You might think the issue only affects people already struggling with their mental health — but 10% of students have developed new mental health problems during the pandemic. Even students who described their mental health as ’stable’ before the pandemic now report symptoms of anxiety and depression.
If that's how young people without pre-existing mental health problems feel: what about people who were already struggling with psychological issues?
COVID-19 and people with pre-existing mental health conditions
General psychological reactions to pandemics include inability to adapt, emotional distress, and defensive responses. Unsurprisingly, people who are prone to psychological problems are especially vulnerable to those reactions. Even in ’normal‘ (meaning: non-pandemic) times, people with mental illness have a lower life expectancy, as well as poorer physical health than the general population.
An event as major and influential as the pandemic adds additional stress, triggers, and problems to their lives. It disrupts people’s day-to-day structure, tearing them away from their safety nets— which slowly leads to a (partial) destruction of their support systems and coping strategies. So for people with a history of mental health problems, the negative impact of the pandemic is far more serious.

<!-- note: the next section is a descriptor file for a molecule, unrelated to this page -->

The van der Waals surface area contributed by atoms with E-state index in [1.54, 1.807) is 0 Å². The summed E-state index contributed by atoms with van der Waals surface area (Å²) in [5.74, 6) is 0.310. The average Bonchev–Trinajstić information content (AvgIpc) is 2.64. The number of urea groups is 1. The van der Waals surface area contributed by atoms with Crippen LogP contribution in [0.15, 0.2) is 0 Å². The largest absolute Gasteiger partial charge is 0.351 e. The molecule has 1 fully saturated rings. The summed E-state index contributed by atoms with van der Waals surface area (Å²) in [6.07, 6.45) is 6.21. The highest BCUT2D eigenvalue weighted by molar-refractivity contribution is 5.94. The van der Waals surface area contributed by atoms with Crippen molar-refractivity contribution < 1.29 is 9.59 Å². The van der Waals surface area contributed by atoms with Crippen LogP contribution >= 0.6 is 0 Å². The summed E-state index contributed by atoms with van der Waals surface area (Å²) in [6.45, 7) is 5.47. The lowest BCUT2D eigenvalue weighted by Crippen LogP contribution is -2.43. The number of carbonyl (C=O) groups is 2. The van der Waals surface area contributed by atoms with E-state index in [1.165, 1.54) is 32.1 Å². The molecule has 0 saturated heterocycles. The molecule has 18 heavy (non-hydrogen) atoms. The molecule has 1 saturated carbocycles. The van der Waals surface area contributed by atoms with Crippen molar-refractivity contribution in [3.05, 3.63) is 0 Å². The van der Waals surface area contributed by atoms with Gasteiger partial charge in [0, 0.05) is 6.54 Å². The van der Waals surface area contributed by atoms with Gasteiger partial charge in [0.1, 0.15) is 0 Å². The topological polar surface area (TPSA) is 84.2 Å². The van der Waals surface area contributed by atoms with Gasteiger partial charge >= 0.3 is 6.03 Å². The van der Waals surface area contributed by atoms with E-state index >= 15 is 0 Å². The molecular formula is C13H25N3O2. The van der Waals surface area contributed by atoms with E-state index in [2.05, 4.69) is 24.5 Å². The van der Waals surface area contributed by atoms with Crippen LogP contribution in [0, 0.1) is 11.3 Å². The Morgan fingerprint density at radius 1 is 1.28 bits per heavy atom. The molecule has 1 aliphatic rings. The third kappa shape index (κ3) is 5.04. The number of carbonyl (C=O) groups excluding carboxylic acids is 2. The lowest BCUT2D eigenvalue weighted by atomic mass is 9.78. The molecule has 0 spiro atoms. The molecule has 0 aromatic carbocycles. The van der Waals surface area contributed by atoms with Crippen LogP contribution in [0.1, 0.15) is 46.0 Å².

A study in Frontiers in psychiatry found that more than half of patients with mental health problems have experienced a worsening of their condition during the pandemic. Among women, two-thirds said their symptoms got worse, among men around half of the patients said the same. The study pointed out that the feeling of losing control, in particular, was hard on the patients, as well as the lack of social interaction. Children too need distraction and structure to cope with difficulties. The risk of children developing mental health problems increased to around 31%, compared to around 18% before the pandemic. However, worsening of the symptoms is not the only problem.
Notably, people with pre-existing mental health problems also have an increased risk of infection from COVID-19, as well as problems accessing testing and treatment.
What’s the solution?
Some see mental health as a niche topic, not relevant to the public — although we know this is not true. It’s estimated that around 11-18% of people have one or more mental or substance use disorders, a number that doesn’t include people without a diagnosis. The real percentage is likely much higher.
Mental health struggles shouldn’t be treated as a side dish to the main-course problems in the world— it is the main course itself. To solve the problem we must stop overlooking it in political decisions and the distribution of funds. Mental health should be treated as what it is: a topic that concerns us all, especially if we want to keep our societies healthy and alive.
Written by Anne Giacobello